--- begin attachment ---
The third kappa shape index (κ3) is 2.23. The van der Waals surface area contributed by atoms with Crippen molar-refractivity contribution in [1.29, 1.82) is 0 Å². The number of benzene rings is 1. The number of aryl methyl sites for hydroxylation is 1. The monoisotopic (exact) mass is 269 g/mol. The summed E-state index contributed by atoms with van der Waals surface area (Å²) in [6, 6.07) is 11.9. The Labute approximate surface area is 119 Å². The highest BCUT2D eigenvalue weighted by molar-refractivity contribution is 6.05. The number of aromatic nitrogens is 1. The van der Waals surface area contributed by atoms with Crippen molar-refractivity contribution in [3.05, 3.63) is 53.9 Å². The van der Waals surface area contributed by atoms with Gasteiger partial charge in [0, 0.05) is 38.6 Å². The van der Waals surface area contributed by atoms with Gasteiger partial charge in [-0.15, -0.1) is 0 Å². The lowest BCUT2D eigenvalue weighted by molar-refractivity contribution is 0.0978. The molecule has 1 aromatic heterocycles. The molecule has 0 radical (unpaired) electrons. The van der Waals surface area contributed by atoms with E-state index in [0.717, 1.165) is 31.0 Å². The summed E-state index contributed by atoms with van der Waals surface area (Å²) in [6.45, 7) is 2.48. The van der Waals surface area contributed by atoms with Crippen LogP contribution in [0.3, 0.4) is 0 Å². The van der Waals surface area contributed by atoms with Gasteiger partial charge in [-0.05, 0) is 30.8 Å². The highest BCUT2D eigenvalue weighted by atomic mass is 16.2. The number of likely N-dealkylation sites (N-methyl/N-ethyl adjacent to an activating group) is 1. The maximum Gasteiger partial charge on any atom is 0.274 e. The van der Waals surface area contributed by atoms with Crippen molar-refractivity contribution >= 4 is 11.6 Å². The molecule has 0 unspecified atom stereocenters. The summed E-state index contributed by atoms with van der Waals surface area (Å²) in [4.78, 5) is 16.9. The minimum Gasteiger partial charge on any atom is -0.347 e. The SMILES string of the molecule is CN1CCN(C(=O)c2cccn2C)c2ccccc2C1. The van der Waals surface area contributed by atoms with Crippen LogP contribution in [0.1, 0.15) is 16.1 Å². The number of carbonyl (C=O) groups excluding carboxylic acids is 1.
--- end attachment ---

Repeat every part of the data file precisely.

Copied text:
The third kappa shape index (κ3) is 2.23. The van der Waals surface area contributed by atoms with Crippen molar-refractivity contribution in [1.29, 1.82) is 0 Å². The number of benzene rings is 1. The number of aryl methyl sites for hydroxylation is 1. The monoisotopic (exact) mass is 269 g/mol. The summed E-state index contributed by atoms with van der Waals surface area (Å²) in [6, 6.07) is 11.9. The Labute approximate surface area is 119 Å². The highest BCUT2D eigenvalue weighted by molar-refractivity contribution is 6.05. The number of aromatic nitrogens is 1. The van der Waals surface area contributed by atoms with Crippen molar-refractivity contribution in [3.05, 3.63) is 53.9 Å². The van der Waals surface area contributed by atoms with Gasteiger partial charge in [0, 0.05) is 38.6 Å². The van der Waals surface area contributed by atoms with Gasteiger partial charge in [-0.15, -0.1) is 0 Å². The lowest BCUT2D eigenvalue weighted by molar-refractivity contribution is 0.0978. The molecule has 1 aromatic heterocycles. The molecule has 0 radical (unpaired) electrons. The van der Waals surface area contributed by atoms with E-state index in [0.717, 1.165) is 31.0 Å². The summed E-state index contributed by atoms with van der Waals surface area (Å²) in [6.45, 7) is 2.48. The van der Waals surface area contributed by atoms with Crippen LogP contribution in [0.3, 0.4) is 0 Å². The van der Waals surface area contributed by atoms with Gasteiger partial charge in [-0.05, 0) is 30.8 Å². The highest BCUT2D eigenvalue weighted by atomic mass is 16.2. The number of likely N-dealkylation sites (N-methyl/N-ethyl adjacent to an activating group) is 1. The maximum Gasteiger partial charge on any atom is 0.274 e. The van der Waals surface area contributed by atoms with Crippen molar-refractivity contribution >= 4 is 11.6 Å². The molecule has 0 unspecified atom stereocenters. The summed E-state index contributed by atoms with van der Waals surface area (Å²) in [4.78, 5) is 16.9. The minimum Gasteiger partial charge on any atom is -0.347 e. The SMILES string of the molecule is CN1CCN(C(=O)c2cccn2C)c2ccccc2C1. The van der Waals surface area contributed by atoms with Crippen LogP contribution in [0.1, 0.15) is 16.1 Å². The number of carbonyl (C=O) groups excluding carboxylic acids is 1.